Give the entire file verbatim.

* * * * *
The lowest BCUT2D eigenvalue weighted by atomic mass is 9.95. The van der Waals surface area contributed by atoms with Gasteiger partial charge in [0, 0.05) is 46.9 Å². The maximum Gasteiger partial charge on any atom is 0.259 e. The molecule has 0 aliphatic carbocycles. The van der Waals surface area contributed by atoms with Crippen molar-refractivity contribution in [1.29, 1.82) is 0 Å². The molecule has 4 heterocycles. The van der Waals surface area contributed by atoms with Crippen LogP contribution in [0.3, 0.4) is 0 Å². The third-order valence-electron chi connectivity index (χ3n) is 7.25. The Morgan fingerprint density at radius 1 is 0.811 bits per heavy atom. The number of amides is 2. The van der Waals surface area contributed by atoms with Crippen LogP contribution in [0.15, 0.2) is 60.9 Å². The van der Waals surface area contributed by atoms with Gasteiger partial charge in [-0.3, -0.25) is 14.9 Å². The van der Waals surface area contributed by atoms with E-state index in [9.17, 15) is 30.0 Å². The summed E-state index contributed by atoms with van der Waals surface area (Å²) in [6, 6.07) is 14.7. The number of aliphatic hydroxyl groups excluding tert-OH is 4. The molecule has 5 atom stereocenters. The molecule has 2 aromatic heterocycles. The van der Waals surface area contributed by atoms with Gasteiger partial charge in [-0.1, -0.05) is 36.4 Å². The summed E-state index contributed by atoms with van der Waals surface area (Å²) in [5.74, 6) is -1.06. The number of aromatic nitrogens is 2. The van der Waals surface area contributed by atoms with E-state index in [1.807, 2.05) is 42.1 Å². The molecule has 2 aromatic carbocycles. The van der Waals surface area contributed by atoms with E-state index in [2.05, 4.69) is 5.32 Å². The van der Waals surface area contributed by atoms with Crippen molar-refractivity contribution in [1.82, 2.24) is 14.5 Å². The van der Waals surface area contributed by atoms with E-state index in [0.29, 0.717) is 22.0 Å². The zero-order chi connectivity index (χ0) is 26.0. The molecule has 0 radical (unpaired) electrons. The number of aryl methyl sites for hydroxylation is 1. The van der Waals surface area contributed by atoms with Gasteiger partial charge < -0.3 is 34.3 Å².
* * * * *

The lowest BCUT2D eigenvalue weighted by atomic mass is 9.95. The van der Waals surface area contributed by atoms with Gasteiger partial charge in [0, 0.05) is 46.9 Å². The maximum Gasteiger partial charge on any atom is 0.259 e. The molecule has 0 aliphatic carbocycles. The van der Waals surface area contributed by atoms with Crippen molar-refractivity contribution in [1.29, 1.82) is 0 Å². The molecule has 4 heterocycles. The van der Waals surface area contributed by atoms with Crippen LogP contribution in [0.3, 0.4) is 0 Å². The third-order valence-electron chi connectivity index (χ3n) is 7.25. The Morgan fingerprint density at radius 1 is 0.811 bits per heavy atom. The number of amides is 2. The van der Waals surface area contributed by atoms with Crippen LogP contribution in [0.15, 0.2) is 60.9 Å². The van der Waals surface area contributed by atoms with Gasteiger partial charge in [-0.3, -0.25) is 14.9 Å². The van der Waals surface area contributed by atoms with E-state index in [9.17, 15) is 30.0 Å². The summed E-state index contributed by atoms with van der Waals surface area (Å²) in [6, 6.07) is 14.7. The number of aliphatic hydroxyl groups excluding tert-OH is 4. The molecule has 5 atom stereocenters. The molecule has 2 aromatic heterocycles. The van der Waals surface area contributed by atoms with Gasteiger partial charge in [-0.1, -0.05) is 36.4 Å². The summed E-state index contributed by atoms with van der Waals surface area (Å²) in [5.74, 6) is -1.06. The number of aromatic nitrogens is 2. The van der Waals surface area contributed by atoms with E-state index in [1.807, 2.05) is 42.1 Å². The molecule has 2 aromatic carbocycles. The van der Waals surface area contributed by atoms with E-state index in [2.05, 4.69) is 5.32 Å². The van der Waals surface area contributed by atoms with Crippen molar-refractivity contribution in [1.82, 2.24) is 14.5 Å². The van der Waals surface area contributed by atoms with E-state index in [0.29, 0.717) is 22.0 Å². The zero-order chi connectivity index (χ0) is 26.0. The molecule has 0 radical (unpaired) electrons. The number of aryl methyl sites for hydroxylation is 1. The van der Waals surface area contributed by atoms with Gasteiger partial charge < -0.3 is 34.3 Å².